that allows to compare two datastores for the same data.  The
   operation checks whether there are any discrepancies in values or in
   objects that are contained in either datastore, and returns any
   discrepancies as output.  The output is returned in the format
   specified in YANG-Patch [RFC8072].

   The YANG data model defines the <compare> operation as a new RPC.
   The operation takes the following input parameters:

   o  source: The source identifies the datastore that will serve as
      reference for the comparison, for example <intended>.

   o  target: The target identifies the datastore to compare against the

   o  filter-spec: This is a choice between different filter constructs
      to identify the portions of the datastore to be retrieved.  It
      acts as a node selector that specifies which data nodes are within
      the scope of the comparison and which nodes are outside the scope.
      This allows a comparison operation to be applied only to a
      specific portion of the datastore that is of interest, such as a
      particular subtree.  (The filter dow not contain expressions that
      would match values data nodes, as this is not required by most use
      cases and would complicate the scheme, from implementation to
      dealing with race conditions.)

   o  dampening: Identifies the minimum time period for which a
      discrepancy must persist for it to be reported.  The reporting of
      the output MAY correspondingly delayed by the dampening period.
      Implementations MAY thus run a comparison when the RPC is first
      invoked, then wait until after the dampening period to check
      whether any differences still persist.  This parameter is
      conditional of a dampening being supported as a feature.

   The operation provides the following output parameter:

   o  differences: This parameter contains the list of differences,
      encoded per RFC8072, i.e. specifying which patches would need to
      be applied to the source to produce the target.  Values for patch-
      id and edit-id are generated by the server.

   As part of the differences, it will be useful to include "origin"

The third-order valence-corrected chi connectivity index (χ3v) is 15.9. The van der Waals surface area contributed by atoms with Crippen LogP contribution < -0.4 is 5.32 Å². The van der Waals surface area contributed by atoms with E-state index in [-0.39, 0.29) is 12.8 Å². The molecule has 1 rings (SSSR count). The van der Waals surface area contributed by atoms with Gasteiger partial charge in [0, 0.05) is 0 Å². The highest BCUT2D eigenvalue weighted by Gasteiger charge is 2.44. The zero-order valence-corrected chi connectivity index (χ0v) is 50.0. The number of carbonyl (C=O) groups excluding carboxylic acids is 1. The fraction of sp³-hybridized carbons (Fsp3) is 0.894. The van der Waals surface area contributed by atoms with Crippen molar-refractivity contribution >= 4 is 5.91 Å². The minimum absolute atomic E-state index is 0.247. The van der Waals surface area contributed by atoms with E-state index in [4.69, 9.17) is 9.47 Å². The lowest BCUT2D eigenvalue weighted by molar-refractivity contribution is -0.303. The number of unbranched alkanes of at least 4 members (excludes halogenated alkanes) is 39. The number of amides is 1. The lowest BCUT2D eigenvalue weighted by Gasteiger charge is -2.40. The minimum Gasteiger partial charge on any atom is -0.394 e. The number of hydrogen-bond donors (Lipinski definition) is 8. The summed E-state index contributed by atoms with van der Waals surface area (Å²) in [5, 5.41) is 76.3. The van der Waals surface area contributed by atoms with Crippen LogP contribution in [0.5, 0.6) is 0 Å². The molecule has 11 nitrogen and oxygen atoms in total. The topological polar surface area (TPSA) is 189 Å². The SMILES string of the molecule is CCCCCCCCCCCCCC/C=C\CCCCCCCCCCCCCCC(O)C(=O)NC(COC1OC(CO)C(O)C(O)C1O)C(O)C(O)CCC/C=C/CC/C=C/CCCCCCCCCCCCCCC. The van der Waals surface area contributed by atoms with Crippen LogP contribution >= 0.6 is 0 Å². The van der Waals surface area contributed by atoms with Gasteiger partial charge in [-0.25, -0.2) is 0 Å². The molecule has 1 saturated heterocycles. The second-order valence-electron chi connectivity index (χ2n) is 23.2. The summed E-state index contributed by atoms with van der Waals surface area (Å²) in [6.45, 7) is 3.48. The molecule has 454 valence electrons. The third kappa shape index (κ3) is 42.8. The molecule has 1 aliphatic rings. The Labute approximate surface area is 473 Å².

metadata where applicable, specifically when the target datastore is
   <operational>.  This can help explain the cause of a discrepancy, for
   example when a data item is part of <intended> but the origin in

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   <operational> is reported as "system".  How to best report "origin"
   metadata is an item for further study, specifically whether it should
   be automatically returned per default or whether its reporting should
   be controlled using another RPC parameter.

   The data model is defined in the ietf-nmda-compare YANG module.  Its
   structure is shown in the following figure.  The notation syntax
   follows [I-D.draft-ietf-netmod-yang-tree-diagrams].

   module: ietf-nmda-compare

       +---x compare
          +---w input
          |  +---w source            identityref
          |  +---w target            identityref
          |  +---w (filter-spec)?
          |  |  +--:(subtree-filter)
          |  |  |  +---w subtree-filter?   <anydata>
          |  |  +--:(xpath-filter)
          |  |     +---w xpath-filter?     yang:xpath1.0 {nc:xpath}?
          |  +---w dampening?        yang:timeticks {cmp-dampening}?
          +--ro output
             +--ro differences

                      Structure of ietf-nmda-compare

5.  YANG Data Model

<CODE BEGINS> file "ietf-nmda-compare@2018-02-23.yang"
module ietf-nmda-compare {

  yang-version 1.1;
  namespace "urn:ietf:params:xml:ns:yang:ietf-nmda-compare";

  prefix cp;